Le Mans winner Richard Bradley has offered insight into how drivers’ contracts work, with the complicated world of F1 gearing up for another ‘silly season’.
Given the lengths teams go to in order to protect themselves and how far the drivers want to push to help their interests, the negotiations involved are often protracted and lengthy in F1 in particular – heightened further by the amount of scrutiny involved on the series.
But with Bradley having raced against several F1 drivers of the past and present in the World Endurance Championship, European Le Mans Series and through the junior categories, he was able to shed light on what the teams and drivers thrash out during negotiations.
F1 drivers have ‘significant performance clauses’ related to team-mates in their deals
A report from Dutch media emerged that Sergio Perez may be under threat of a pay cut at Red Bull if he is unable to get to within a certain threshold of Max Verstappen’s performances, with the reigning World Champion running away with the title race once again as it stands.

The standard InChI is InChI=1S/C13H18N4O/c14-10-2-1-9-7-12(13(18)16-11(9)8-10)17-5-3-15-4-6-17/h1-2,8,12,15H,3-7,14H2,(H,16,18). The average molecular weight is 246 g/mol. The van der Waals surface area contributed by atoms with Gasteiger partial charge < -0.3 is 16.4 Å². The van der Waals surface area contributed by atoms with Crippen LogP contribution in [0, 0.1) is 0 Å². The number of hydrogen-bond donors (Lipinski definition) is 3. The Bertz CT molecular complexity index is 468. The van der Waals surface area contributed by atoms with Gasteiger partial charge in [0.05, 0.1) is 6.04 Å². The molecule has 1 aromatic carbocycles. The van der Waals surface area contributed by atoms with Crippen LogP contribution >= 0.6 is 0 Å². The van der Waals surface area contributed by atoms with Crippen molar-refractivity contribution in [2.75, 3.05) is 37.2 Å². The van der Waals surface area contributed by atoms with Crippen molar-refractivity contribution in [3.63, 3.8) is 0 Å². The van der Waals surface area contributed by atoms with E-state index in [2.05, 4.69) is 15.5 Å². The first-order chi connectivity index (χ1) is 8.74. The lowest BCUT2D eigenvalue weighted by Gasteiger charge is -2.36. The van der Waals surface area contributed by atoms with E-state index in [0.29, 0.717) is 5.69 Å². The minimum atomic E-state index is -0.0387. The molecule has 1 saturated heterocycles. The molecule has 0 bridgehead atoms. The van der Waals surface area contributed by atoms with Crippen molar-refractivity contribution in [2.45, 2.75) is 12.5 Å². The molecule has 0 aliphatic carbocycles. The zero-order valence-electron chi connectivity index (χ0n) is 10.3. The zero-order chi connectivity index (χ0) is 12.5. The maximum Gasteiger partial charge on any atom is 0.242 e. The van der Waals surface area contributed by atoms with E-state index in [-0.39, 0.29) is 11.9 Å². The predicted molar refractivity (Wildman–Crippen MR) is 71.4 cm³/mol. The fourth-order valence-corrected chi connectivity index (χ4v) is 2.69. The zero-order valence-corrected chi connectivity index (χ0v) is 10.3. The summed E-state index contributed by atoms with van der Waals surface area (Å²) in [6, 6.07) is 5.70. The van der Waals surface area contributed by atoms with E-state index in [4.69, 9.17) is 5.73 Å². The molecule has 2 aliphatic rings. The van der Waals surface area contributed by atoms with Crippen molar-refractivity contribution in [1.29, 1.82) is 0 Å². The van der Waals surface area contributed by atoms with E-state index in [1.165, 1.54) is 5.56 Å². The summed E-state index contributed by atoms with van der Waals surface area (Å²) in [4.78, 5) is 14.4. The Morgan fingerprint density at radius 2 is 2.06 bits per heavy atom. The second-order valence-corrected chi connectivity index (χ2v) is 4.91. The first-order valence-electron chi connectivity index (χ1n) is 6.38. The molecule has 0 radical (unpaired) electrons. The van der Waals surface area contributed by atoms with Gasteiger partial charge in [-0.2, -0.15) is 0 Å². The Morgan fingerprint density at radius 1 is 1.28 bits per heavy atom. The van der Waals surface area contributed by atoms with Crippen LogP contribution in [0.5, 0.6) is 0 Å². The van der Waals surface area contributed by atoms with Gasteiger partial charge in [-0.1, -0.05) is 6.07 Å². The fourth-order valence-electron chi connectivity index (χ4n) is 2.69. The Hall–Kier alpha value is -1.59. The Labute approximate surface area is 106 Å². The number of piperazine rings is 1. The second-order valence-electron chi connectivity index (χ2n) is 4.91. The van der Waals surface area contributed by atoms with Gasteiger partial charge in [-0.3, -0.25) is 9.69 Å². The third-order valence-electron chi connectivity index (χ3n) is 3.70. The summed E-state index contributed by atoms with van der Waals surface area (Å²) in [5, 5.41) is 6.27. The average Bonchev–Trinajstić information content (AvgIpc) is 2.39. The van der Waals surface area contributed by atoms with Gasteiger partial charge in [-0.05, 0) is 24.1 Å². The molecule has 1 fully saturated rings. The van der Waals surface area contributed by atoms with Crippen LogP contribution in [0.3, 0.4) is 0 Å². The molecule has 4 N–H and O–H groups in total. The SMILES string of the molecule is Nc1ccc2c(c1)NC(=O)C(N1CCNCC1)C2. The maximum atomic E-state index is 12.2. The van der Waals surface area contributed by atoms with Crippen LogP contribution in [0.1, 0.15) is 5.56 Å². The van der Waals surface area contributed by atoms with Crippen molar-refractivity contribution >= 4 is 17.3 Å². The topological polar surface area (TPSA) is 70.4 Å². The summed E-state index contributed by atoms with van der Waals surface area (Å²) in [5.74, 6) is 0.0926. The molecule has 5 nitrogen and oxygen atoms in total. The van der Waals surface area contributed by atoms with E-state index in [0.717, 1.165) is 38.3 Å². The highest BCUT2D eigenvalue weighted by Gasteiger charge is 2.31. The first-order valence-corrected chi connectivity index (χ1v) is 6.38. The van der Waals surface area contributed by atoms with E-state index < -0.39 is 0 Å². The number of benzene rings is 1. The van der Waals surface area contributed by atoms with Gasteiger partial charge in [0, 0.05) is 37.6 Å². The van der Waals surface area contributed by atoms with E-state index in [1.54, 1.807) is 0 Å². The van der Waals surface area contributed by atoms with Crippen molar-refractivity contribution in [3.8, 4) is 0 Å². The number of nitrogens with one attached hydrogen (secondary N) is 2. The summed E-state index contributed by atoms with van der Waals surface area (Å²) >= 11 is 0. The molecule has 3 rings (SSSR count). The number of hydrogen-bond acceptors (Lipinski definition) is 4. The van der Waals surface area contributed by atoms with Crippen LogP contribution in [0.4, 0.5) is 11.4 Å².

While Bradley added that such a threat is not a new thing in the motorsport world, he compared the lengths of contracts that drivers sign to other sports in that there are ways of getting around them if other teams become interested in a driver’s signature.
“There are significant performance clauses in there, from both the team’s side and the driver’s side,” Bradley explained on the On Track GP Podcast.
“So for example, if the driver is not within a certain performance range of his teammate, there can often be break clauses in there, or salary reductions.”
“I’ve seen that going around, whether it’s true or not? I mean, these are [contained within] the details of the contracts, but they’re not unheard of,” Bradley added of the Perez rumour specifically.
“Then for the teams as well, you can be sure that someone like Lando Norris will probably have a points clause in his contract for McLaren, saying: ‘Okay, this year, we’ve got to get a certain number of points. Otherwise, I’m allowed to search for new employment.’ It’s quite common.
“But also, it’s a bit like in football where, one of the things I’ve seen, as we mentioned before the show was that Leclerc might be signing a six-year contract with Ferrari.
“And you think ‘that’s a long, long time.’ But don’t you remember when Alan Pardew signed an eight-year contract with Newcastle [United]?
“So, contracts in sport are always kind of like, it’s more just an annoyance to get over. If you want someone or someone wants to go, there’s not really much you can do to actually keep them there if they’re not happy about it.
“You’ve seen it with footballers, even though they’ve got a contract, if they don’t want to play, they just don’t come to training.”
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